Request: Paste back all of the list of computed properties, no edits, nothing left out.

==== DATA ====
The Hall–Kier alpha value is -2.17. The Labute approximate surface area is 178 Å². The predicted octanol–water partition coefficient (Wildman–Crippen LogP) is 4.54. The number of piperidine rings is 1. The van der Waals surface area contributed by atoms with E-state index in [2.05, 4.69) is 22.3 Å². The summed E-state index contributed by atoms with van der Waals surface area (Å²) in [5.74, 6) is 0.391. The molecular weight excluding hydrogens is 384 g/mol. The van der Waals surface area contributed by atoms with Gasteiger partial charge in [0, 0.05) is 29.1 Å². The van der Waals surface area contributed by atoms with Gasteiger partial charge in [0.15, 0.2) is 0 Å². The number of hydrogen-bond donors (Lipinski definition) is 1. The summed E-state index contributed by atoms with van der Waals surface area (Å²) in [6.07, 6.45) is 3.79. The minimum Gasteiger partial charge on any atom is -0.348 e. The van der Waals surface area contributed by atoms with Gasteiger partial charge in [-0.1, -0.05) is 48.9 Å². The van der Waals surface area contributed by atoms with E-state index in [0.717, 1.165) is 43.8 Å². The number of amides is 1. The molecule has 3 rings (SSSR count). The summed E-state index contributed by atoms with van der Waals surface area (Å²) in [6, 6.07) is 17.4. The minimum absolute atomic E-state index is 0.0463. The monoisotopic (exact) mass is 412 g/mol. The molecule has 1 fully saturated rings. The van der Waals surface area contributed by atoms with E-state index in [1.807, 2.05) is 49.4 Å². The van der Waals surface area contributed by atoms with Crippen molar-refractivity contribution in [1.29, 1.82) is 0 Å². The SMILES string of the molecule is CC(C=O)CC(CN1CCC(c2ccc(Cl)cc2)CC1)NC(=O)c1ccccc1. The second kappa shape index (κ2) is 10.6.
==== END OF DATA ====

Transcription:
The Hall–Kier alpha value is -2.17. The Labute approximate surface area is 178 Å². The predicted octanol–water partition coefficient (Wildman–Crippen LogP) is 4.54. The number of piperidine rings is 1. The van der Waals surface area contributed by atoms with E-state index in [2.05, 4.69) is 22.3 Å². The summed E-state index contributed by atoms with van der Waals surface area (Å²) in [5.74, 6) is 0.391. The molecular weight excluding hydrogens is 384 g/mol. The van der Waals surface area contributed by atoms with Gasteiger partial charge in [0, 0.05) is 29.1 Å². The van der Waals surface area contributed by atoms with Gasteiger partial charge in [0.15, 0.2) is 0 Å². The number of hydrogen-bond donors (Lipinski definition) is 1. The summed E-state index contributed by atoms with van der Waals surface area (Å²) in [6.07, 6.45) is 3.79. The minimum Gasteiger partial charge on any atom is -0.348 e. The van der Waals surface area contributed by atoms with Gasteiger partial charge in [-0.1, -0.05) is 48.9 Å². The van der Waals surface area contributed by atoms with E-state index in [0.717, 1.165) is 43.8 Å². The number of amides is 1. The molecule has 3 rings (SSSR count). The summed E-state index contributed by atoms with van der Waals surface area (Å²) in [6, 6.07) is 17.4. The minimum absolute atomic E-state index is 0.0463. The monoisotopic (exact) mass is 412 g/mol. The molecule has 1 fully saturated rings. The van der Waals surface area contributed by atoms with E-state index in [1.807, 2.05) is 49.4 Å². The van der Waals surface area contributed by atoms with Crippen molar-refractivity contribution in [1.29, 1.82) is 0 Å². The SMILES string of the molecule is CC(C=O)CC(CN1CCC(c2ccc(Cl)cc2)CC1)NC(=O)c1ccccc1. The second kappa shape index (κ2) is 10.6.